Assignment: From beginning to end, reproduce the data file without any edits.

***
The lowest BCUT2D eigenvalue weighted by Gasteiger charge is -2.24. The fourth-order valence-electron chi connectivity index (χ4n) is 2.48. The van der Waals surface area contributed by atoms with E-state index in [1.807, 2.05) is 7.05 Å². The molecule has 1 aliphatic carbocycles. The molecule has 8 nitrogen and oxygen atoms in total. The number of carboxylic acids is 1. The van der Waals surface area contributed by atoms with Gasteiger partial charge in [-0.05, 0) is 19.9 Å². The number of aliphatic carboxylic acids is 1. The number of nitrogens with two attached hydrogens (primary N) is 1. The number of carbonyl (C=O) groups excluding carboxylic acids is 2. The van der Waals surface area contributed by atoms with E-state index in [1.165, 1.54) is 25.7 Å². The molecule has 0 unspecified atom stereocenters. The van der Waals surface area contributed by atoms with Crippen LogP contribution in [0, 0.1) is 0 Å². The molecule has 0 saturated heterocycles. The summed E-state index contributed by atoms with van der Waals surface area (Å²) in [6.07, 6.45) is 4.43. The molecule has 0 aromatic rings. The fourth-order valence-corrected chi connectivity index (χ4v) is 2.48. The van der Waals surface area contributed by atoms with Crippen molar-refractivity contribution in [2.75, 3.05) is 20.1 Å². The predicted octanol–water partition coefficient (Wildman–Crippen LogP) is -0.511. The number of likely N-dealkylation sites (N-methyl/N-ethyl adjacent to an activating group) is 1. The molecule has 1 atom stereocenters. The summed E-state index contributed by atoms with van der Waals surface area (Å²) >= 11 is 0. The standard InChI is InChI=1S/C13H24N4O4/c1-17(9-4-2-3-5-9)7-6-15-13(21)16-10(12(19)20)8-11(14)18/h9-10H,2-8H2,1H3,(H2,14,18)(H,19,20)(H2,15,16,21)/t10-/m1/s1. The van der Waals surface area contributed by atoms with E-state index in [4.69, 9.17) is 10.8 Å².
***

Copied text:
The lowest BCUT2D eigenvalue weighted by Gasteiger charge is -2.24. The fourth-order valence-electron chi connectivity index (χ4n) is 2.48. The van der Waals surface area contributed by atoms with E-state index in [1.807, 2.05) is 7.05 Å². The molecule has 1 aliphatic carbocycles. The molecule has 8 nitrogen and oxygen atoms in total. The number of carboxylic acids is 1. The van der Waals surface area contributed by atoms with Gasteiger partial charge in [-0.05, 0) is 19.9 Å². The number of aliphatic carboxylic acids is 1. The number of nitrogens with two attached hydrogens (primary N) is 1. The number of carbonyl (C=O) groups excluding carboxylic acids is 2. The van der Waals surface area contributed by atoms with E-state index in [1.165, 1.54) is 25.7 Å². The molecule has 0 unspecified atom stereocenters. The van der Waals surface area contributed by atoms with Crippen LogP contribution in [0, 0.1) is 0 Å². The molecule has 0 saturated heterocycles. The summed E-state index contributed by atoms with van der Waals surface area (Å²) in [6.07, 6.45) is 4.43. The molecule has 0 aromatic rings. The fourth-order valence-corrected chi connectivity index (χ4v) is 2.48. The van der Waals surface area contributed by atoms with Crippen molar-refractivity contribution in [2.75, 3.05) is 20.1 Å². The predicted octanol–water partition coefficient (Wildman–Crippen LogP) is -0.511. The number of likely N-dealkylation sites (N-methyl/N-ethyl adjacent to an activating group) is 1. The molecule has 1 atom stereocenters. The summed E-state index contributed by atoms with van der Waals surface area (Å²) >= 11 is 0. The standard InChI is InChI=1S/C13H24N4O4/c1-17(9-4-2-3-5-9)7-6-15-13(21)16-10(12(19)20)8-11(14)18/h9-10H,2-8H2,1H3,(H2,14,18)(H,19,20)(H2,15,16,21)/t10-/m1/s1. The van der Waals surface area contributed by atoms with E-state index in [4.69, 9.17) is 10.8 Å².